• They are almost totally biodegradable, which means that you’re adding less to landfill.
  • But, they can be a bit more expensive than standard non-natural brands, you’ll need to make sure you’re happy with their overnight capacity (most are just as good as chemical nappies now), and avoid the cheaper scratchy ones with no movement.

Meanwhile, the pros and cons of re-usables, or real nappies, are:

  • Once you’ve bought the kit, over the long-term your spend on nappies should be less. There are some schemes to help with the initial cost so ask your Local Authority if they run any. Buy flat nappies, rather than pre-shaped if budget is key.
  • You can buy really cute pants to go over the top of the real nappy. Little rabbit bottom, anyone? Awww. You do need to put some thought into appropriate outer garments, though, to accommodate the shape of real nappies.
  • You need to factor in the costs of washing and drying the nappies. And believe me, you will go through a lot. Though it does reduce pretty dramatically in the second year, a newborn baby can get through up to 12 nappies a day.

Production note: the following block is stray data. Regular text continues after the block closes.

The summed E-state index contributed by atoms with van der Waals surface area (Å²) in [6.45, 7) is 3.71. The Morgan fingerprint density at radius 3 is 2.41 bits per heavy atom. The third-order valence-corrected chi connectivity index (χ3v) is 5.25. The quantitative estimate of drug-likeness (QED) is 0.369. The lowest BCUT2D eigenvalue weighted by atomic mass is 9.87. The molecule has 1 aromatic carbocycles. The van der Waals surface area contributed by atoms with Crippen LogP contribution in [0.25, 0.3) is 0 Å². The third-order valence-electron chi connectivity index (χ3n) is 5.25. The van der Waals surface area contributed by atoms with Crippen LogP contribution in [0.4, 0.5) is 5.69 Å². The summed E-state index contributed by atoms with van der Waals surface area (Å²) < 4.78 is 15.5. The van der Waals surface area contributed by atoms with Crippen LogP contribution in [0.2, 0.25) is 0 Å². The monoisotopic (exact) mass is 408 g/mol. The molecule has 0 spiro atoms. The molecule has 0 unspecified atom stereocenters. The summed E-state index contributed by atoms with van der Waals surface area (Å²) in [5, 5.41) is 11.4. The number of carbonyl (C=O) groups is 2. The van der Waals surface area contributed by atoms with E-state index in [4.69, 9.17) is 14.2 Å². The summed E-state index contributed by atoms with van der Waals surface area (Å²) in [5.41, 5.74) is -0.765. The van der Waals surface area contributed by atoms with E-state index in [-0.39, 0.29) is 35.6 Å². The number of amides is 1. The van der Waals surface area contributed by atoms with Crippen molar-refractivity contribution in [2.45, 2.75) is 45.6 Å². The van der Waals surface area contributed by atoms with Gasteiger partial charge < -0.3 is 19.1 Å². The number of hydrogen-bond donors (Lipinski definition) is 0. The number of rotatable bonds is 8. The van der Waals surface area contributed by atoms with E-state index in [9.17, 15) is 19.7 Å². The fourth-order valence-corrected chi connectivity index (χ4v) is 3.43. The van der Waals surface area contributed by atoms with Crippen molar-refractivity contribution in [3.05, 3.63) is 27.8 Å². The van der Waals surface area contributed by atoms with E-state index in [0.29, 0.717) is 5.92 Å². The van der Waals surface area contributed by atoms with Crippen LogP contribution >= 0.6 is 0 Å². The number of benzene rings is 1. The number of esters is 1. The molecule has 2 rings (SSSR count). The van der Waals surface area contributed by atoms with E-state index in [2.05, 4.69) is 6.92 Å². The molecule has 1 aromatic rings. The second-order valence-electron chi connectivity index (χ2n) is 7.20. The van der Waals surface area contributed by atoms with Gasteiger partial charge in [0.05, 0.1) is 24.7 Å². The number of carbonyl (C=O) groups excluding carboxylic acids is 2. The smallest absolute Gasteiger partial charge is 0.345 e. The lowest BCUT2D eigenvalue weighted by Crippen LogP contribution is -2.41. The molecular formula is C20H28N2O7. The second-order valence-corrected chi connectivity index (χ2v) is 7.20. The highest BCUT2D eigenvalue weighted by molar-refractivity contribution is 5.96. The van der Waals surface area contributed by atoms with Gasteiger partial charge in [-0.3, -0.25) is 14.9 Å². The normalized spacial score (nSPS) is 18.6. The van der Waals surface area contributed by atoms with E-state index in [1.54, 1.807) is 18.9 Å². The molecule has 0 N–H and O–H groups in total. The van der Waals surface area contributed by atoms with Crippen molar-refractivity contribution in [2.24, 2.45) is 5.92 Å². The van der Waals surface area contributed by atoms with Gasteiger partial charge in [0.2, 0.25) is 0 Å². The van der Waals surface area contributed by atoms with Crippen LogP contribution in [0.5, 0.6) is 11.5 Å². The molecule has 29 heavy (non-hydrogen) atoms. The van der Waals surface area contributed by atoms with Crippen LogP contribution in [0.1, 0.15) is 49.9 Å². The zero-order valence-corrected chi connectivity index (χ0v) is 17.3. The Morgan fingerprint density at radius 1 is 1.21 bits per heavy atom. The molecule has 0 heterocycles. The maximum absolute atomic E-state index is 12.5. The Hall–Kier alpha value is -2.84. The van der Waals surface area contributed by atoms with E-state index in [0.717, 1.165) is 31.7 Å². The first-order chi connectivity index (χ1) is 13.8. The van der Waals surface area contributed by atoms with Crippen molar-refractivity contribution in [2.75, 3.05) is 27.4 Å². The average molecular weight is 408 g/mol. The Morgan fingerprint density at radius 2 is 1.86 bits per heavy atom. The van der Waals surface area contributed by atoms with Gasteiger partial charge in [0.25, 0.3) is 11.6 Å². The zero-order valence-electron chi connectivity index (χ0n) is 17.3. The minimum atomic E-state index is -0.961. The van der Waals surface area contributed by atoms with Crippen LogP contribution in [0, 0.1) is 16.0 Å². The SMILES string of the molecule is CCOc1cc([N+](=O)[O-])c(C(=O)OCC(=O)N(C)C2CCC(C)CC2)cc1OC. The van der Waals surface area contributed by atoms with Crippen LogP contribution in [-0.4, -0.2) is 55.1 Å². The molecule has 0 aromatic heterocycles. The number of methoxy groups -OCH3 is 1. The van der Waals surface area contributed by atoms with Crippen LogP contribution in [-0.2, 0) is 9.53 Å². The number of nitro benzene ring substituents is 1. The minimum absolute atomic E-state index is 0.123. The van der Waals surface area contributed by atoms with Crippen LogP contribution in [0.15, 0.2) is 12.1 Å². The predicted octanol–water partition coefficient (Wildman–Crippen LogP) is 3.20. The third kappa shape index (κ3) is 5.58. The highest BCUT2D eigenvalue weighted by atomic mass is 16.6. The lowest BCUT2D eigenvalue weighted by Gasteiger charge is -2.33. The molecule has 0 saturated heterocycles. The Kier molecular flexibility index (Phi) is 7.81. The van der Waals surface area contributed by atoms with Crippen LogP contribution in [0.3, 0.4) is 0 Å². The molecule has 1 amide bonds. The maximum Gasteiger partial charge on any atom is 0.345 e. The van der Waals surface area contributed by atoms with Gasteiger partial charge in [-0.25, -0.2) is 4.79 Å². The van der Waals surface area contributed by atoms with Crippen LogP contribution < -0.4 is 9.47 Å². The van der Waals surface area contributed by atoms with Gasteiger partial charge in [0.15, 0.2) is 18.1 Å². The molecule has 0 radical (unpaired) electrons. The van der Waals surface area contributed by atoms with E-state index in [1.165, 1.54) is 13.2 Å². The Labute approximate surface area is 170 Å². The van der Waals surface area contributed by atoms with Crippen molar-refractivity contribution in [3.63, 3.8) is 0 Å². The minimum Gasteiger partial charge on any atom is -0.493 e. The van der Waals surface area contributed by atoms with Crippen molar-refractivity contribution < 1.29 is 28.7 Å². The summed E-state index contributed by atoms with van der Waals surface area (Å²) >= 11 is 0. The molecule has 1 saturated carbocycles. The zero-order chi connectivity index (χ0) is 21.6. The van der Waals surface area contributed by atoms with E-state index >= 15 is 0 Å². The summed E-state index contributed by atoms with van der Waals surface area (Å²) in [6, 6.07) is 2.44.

• You can use a laundering service, which claim to lessen the collective impact on the environment. Google it.
  • It’s Real Nappy Week from 15-21st April, with events happening around the UK. Find out more at

What is your baby telling you?

You might have ideas of your own, but it’s important that you factor in your baby’s thoughts and feelings. Ok, they won’t be expressed in actual words, but you can be sure their little bodies will find a way of letting you know what’s what.

For example, some babies are more sensitive than others, and will demand more from a nappy. They may settle more happily in softer materials, for example. Some will sit all day in wet nappies, if you let them, which has it’s own issues if a nappy is just too efficient – normally the chemically-drenched varieties. It helps if a baby can help to remind you that a nappy needs changing.